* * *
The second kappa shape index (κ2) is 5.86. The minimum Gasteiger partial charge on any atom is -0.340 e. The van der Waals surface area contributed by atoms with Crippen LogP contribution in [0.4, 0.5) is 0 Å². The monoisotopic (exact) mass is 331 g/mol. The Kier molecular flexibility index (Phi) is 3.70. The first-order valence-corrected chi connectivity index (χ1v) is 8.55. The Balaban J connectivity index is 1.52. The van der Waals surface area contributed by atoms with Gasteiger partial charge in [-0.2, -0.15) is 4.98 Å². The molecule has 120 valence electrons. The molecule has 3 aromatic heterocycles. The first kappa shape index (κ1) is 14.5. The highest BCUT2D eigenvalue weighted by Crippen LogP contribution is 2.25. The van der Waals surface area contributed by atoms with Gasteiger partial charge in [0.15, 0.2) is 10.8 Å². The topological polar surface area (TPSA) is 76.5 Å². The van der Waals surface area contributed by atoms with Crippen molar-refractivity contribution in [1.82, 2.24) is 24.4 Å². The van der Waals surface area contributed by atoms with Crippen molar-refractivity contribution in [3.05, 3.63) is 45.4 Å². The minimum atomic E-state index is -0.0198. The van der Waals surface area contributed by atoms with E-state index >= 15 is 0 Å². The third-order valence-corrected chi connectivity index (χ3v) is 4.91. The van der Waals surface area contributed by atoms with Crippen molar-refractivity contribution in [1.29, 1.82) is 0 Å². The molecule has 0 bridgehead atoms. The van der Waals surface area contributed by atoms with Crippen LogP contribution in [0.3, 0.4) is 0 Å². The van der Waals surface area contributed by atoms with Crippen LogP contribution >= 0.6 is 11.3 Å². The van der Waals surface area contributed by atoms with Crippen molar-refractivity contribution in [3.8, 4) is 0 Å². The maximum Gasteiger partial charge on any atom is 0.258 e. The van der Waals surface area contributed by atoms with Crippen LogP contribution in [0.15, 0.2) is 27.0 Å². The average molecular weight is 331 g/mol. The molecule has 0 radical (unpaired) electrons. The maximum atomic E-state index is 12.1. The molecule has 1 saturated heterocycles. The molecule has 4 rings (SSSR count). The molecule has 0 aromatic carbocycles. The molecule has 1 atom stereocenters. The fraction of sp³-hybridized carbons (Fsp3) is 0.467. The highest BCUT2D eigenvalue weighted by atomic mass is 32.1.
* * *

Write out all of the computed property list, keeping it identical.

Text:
The second kappa shape index (κ2) is 5.86. The minimum Gasteiger partial charge on any atom is -0.340 e. The van der Waals surface area contributed by atoms with Crippen LogP contribution in [0.4, 0.5) is 0 Å². The monoisotopic (exact) mass is 331 g/mol. The Kier molecular flexibility index (Phi) is 3.70. The first-order valence-corrected chi connectivity index (χ1v) is 8.55. The Balaban J connectivity index is 1.52. The van der Waals surface area contributed by atoms with Gasteiger partial charge in [-0.2, -0.15) is 4.98 Å². The molecule has 120 valence electrons. The molecule has 3 aromatic heterocycles. The first kappa shape index (κ1) is 14.5. The highest BCUT2D eigenvalue weighted by Crippen LogP contribution is 2.25. The van der Waals surface area contributed by atoms with Gasteiger partial charge in [0.15, 0.2) is 10.8 Å². The topological polar surface area (TPSA) is 76.5 Å². The van der Waals surface area contributed by atoms with Crippen molar-refractivity contribution in [1.82, 2.24) is 24.4 Å². The van der Waals surface area contributed by atoms with Crippen molar-refractivity contribution in [3.05, 3.63) is 45.4 Å². The minimum atomic E-state index is -0.0198. The van der Waals surface area contributed by atoms with E-state index >= 15 is 0 Å². The third-order valence-corrected chi connectivity index (χ3v) is 4.91. The van der Waals surface area contributed by atoms with Crippen molar-refractivity contribution in [1.29, 1.82) is 0 Å². The molecule has 0 bridgehead atoms. The van der Waals surface area contributed by atoms with Crippen LogP contribution in [0.3, 0.4) is 0 Å². The van der Waals surface area contributed by atoms with Crippen LogP contribution >= 0.6 is 11.3 Å². The van der Waals surface area contributed by atoms with Crippen molar-refractivity contribution in [3.8, 4) is 0 Å². The maximum Gasteiger partial charge on any atom is 0.258 e. The van der Waals surface area contributed by atoms with Crippen LogP contribution in [0.15, 0.2) is 27.0 Å². The average molecular weight is 331 g/mol. The molecule has 0 radical (unpaired) electrons. The maximum atomic E-state index is 12.1. The molecule has 1 saturated heterocycles. The molecule has 4 rings (SSSR count). The molecule has 0 aromatic carbocycles. The molecule has 1 atom stereocenters. The fraction of sp³-hybridized carbons (Fsp3) is 0.467. The highest BCUT2D eigenvalue weighted by atomic mass is 32.1.